Then, his stories:

“By the Water” (man wanders into a strange town, angers a freak, ends up on a distant beach with a young orphan)

“Pages from Cold Point” (A father is seduced by his son, realizes there is evil in the world)

“The Delicate Prey” (Revenge tragedy of three Bedouins hunting a lone Arab)

“A Thousand Days of Mokhtar” (An eccentric crank’s bad day and the horror that results from it)

The author and the enormity of the mysterious desert.

He’s a disquieting presence in American letters, a piercing explorer of foreign cultures and a fantastic outsider artist.

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Best short stories ever written, and when Simone can read them

18 Jun

Quick: think about the best short stories you’ve ever read.

I went to a teaching conference last year where a speaker named Alfred Tatum explained his method of using literature as therapy. What he does is this: he asks students—usually inner city males—to write down all of the important stories, novels, poems and movies that have shaped them. He would then teach a number of stories and novels that he felt spoke to the urban male’s experiences. And he claimed anyway that the males he taught came out of his class better writers and better people. This moved me, so I spent the rest of the lecture writing down every novel, short story, and non-fiction book that matters to me.

These are the stories I hope to share with Simone, although that’s probably a few months away. I’ve forgone the usual summary/response/reflection to let these stand alone, instead opting for the age when I think she’ll understand them. If you have any stories you think need to be added, drop me a line.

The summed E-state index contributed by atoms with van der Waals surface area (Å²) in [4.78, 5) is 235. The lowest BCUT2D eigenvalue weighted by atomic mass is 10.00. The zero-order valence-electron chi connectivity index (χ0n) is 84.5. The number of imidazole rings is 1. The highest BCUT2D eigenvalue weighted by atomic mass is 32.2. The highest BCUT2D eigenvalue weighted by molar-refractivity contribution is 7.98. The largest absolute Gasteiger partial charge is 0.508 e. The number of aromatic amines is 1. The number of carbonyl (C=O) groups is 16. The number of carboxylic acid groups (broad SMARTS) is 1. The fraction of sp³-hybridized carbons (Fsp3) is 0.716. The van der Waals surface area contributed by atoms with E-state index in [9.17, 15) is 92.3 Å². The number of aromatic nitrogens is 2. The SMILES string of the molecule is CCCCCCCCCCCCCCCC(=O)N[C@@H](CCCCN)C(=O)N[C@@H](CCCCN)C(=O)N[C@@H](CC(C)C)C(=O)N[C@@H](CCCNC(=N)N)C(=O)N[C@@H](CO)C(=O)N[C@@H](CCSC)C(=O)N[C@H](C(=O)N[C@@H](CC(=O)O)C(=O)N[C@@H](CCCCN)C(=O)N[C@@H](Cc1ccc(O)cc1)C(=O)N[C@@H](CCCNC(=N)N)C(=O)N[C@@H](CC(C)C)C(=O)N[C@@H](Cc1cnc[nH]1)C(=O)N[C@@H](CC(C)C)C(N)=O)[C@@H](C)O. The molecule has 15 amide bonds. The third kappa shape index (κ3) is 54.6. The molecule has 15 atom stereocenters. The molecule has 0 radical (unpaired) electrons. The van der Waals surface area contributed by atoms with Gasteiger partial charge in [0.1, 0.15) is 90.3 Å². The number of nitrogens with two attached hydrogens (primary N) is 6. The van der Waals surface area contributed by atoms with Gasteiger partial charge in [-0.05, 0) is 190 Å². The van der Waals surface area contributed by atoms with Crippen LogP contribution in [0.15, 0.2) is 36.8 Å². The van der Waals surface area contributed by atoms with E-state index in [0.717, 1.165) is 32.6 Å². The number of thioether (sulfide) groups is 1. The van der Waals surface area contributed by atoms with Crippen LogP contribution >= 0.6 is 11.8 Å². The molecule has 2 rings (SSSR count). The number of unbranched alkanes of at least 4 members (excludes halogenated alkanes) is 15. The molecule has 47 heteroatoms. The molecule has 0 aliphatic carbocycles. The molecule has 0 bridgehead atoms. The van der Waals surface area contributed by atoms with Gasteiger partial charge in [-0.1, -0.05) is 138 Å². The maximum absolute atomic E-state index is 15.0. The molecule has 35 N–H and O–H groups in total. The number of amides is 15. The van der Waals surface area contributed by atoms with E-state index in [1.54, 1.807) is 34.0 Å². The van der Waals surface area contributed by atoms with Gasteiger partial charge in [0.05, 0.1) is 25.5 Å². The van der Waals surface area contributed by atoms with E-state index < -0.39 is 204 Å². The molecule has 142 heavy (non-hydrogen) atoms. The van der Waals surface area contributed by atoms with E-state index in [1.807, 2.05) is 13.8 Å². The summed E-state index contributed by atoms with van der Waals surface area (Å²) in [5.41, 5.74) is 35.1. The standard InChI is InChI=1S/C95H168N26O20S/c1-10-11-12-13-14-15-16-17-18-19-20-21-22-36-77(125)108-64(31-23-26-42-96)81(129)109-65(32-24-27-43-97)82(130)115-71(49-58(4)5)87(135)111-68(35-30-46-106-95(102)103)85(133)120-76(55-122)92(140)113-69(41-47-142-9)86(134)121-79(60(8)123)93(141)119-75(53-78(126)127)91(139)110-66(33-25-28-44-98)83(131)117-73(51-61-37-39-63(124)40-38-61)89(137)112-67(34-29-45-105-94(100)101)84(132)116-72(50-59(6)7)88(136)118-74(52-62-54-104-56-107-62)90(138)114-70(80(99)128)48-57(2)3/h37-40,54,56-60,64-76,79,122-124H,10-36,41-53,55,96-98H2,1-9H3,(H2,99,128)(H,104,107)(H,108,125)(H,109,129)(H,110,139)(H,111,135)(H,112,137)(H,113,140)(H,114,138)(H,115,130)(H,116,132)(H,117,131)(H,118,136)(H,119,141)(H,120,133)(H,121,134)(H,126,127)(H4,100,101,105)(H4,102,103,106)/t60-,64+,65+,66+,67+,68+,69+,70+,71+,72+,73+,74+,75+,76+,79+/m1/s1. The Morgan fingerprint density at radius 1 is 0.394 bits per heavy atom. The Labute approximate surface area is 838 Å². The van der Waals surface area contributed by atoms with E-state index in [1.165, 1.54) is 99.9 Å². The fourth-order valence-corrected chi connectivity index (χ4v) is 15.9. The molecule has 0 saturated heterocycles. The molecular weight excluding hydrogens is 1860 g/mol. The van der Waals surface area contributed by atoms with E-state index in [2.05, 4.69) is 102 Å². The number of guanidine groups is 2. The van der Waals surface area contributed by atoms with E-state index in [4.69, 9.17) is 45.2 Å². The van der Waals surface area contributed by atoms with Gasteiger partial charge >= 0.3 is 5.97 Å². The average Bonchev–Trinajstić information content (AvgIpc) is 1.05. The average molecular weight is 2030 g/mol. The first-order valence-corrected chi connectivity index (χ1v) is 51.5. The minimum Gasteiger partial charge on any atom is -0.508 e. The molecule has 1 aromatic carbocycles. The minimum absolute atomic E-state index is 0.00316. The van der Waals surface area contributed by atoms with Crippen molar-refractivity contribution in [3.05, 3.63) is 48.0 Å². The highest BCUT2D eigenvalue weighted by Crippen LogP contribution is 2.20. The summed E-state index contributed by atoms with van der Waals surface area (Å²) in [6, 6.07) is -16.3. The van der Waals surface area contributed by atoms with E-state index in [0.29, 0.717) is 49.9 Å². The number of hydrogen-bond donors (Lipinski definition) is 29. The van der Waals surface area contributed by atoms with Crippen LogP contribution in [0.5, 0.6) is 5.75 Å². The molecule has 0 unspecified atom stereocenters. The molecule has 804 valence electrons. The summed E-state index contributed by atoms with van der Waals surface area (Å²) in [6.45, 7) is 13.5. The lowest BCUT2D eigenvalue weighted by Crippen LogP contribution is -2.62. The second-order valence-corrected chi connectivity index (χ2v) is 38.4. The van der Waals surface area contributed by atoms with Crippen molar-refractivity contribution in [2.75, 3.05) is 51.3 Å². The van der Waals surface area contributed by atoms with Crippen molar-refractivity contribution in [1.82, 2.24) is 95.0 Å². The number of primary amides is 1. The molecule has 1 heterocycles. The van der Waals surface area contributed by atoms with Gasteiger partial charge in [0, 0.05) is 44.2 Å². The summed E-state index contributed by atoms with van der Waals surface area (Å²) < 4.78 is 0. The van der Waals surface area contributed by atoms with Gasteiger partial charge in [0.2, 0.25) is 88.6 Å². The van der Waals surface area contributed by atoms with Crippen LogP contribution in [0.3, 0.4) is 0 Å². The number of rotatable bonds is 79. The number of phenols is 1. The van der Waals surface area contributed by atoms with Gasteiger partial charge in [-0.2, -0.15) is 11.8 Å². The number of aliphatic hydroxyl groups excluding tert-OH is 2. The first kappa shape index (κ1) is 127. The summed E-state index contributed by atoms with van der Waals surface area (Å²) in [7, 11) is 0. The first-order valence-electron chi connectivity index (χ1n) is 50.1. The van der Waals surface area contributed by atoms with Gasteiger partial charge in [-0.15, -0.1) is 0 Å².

“Holy Quarrel” by Philip K. Dick (artificial intelligence gone awry; age 6)

“Faith of Our Fathers” by Philip K. Dick (amnesis and the discovery of awful reality of life, and perfect encapsulation of everything that makes PKD so great; age 7)

“In the Park” by Herbert Huncke (young boy loses innocence; age 50)

“The Killers” by Ernest Hemingway (Hemingway’s one shot at a crime story; age 10)

“A Good Man is Hard To Find” by Flannery O’Connor (Best short story ever; age 3)

“Good Country People” by Flannery O’Connor (philosophy of nothingness; age 4)

“Masque of the Red Death” by Edgar Allen Poe (carnival in face of apocalypse; age 12)

“Two Fragments: Saturday and Sunday, March 199-“ by Ian McEwan (disturbing exploration of dystopian weirdness; age 13)

“The Universe in Miniature in Miniature” by Patrick Somerville (wacky tale of graduate students studying dada style nonsense; age 15)

“The King In Yellow” by Robert Chambers (early horror about a book that will drive you mad; age 16)

“The Immortal” by Jorge Luis Borges (Memory, time, identity loops, Borges; age 18)

“Last Evenings on Earth” by Roberto Bolaño (A boy sees the complexity of his father; age 2)

“Delicate Prey” by Paul Bowles (Ghastly revenge tale in the Sahara; age 30)

“Dragged Fighting From His Tomb” by Barry Hannah (Offbeat story of Civil War with my favorite line of all time: “Tell me the most exquisite truths you know”; age 15)

“Best New Horror” by Joe Hill (Story of a editor of horror anthologies who falls into the plot of a horror story; never quite shook it; age 45)

“Barn Burning” by William Faulkner (Studied it in college, never shook it, hard-nosed father seeks constant revenge; age 11)